April 1, 2001 – In the wake of the city council’s approval of the “Spaceship-Landing-in-a-Stadium” plan for Soldier Field the previous week, Chicago Tribune columnist Dennis Byrne lets off some steam. “Seems that no one is happy with the conversion of Soldier Field,” Byrne writes. “… the biggest hoo-hah comes from the city’s preservation and lakefront protection forces … but here’s the real irony. The truth is that the city came up with this spooky design, retaining the historic columns and outer walls, to try to satisfy preservationist and adaptive reuse champions … all that this fiddling with Soldier Field has gotten the city is a lot of headaches, and perhaps one of the silliest looking structures ever to hit town … Better that the city just said, the hell with it, there’s no satisfying these folks. We’re going to tear the whole thing down and build a stadium from scratch – one that looks, feel and functions like a Twenty-First Century stadium. Call it Soldier Field, and honor the veterans by making it better than the old, falling down one. Make it something worthy of a Twenty-First Century city whose glory remains the same can-do, risk-taking spirit that made it such a great Twentieth Century city. Anyone out there with the guts?” [Chicago Tribune, April 1, 2001]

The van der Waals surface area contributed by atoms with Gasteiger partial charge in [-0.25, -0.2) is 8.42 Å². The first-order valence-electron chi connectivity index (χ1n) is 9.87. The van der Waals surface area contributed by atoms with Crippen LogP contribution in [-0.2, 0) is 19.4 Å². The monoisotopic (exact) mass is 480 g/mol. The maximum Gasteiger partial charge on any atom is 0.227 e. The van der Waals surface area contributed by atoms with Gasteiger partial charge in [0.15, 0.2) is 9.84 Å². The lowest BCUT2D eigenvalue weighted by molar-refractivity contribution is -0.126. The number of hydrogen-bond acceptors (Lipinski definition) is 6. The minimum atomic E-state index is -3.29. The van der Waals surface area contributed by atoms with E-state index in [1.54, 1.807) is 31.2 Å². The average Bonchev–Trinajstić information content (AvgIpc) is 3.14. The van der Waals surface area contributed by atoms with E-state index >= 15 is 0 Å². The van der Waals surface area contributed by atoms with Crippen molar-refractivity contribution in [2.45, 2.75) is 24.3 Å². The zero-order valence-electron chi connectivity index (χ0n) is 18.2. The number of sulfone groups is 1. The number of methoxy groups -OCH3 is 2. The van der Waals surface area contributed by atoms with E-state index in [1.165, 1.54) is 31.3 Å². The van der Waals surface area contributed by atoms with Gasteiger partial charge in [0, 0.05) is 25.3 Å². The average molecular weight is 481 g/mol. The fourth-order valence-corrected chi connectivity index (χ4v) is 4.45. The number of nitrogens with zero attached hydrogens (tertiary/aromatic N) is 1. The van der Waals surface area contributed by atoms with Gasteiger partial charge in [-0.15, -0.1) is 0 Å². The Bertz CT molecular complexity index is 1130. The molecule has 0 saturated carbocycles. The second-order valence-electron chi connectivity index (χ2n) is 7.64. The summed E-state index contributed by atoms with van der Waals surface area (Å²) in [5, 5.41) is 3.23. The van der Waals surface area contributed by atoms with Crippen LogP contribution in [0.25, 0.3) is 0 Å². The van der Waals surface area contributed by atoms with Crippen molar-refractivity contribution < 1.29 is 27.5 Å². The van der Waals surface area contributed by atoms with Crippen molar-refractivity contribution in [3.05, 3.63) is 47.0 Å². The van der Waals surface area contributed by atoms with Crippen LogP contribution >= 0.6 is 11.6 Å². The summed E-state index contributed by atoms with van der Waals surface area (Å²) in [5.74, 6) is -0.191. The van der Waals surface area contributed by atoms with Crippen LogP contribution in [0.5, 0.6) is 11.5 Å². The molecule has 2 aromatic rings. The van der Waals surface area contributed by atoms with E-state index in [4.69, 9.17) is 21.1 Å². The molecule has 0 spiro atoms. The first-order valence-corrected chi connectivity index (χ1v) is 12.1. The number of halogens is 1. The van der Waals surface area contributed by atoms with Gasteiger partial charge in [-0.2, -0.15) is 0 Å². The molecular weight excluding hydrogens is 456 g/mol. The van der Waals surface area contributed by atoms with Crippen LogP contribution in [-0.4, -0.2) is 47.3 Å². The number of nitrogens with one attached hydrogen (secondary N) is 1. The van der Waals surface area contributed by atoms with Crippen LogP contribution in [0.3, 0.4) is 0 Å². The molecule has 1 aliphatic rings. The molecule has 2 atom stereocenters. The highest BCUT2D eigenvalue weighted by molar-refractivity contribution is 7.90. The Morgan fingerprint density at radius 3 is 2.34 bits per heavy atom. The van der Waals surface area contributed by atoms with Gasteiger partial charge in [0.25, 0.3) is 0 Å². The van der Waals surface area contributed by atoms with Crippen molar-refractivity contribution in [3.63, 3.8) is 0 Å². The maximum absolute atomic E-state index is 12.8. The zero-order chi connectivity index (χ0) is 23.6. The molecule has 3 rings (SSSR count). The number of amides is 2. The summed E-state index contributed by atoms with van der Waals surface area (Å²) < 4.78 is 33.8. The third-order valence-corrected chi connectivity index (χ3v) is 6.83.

April 1, 1935 -- The cornerstone of the Loop Orthodox Synagogue at 16-18 North Clark Street is laid at noon, the ceremony led by the president of the congregation, Louis A. Wittenberg. The new house of worship will occupy three floors above a restaurant and will hold a two-story auditorium holding 325 worshippers. This will be the second of four homes for the congregation, the first being on the ninth floor of a building at 6 North Clark, the original home of the congregation in 1929. The 1935 building was gutted on April 10, 1954 when the restaurant on the ground floor went up in flames as 5,000 people watched the 2-11 alarm fire. The congregation purchased that property on Clark Street in July of 1954, and construction began in March, 1955. During the building phase the sacred scrolls were moved up Clark Street in a solemn procession, and worship was held on the 21st floor of the Morrison Hotel, where today the Daley Center stands. The synagogue has undergone a fascinating transformation that mirrors the transformation of Chicago's downtown. Originally a "businessman's synagogue," with 1,000 members, drawing commuters who were already established members of their home synagogues, it today opens its doors to vacationers and out-of-town business people and provides a home congregation for all of the folks who have made downtown Chicago their home. Its Scholar in Residence program allows Jews of all denominations to join in a weekend of Jewish learning, and there are daily mid-day Bible study classes and Saturday Torah study classes as well.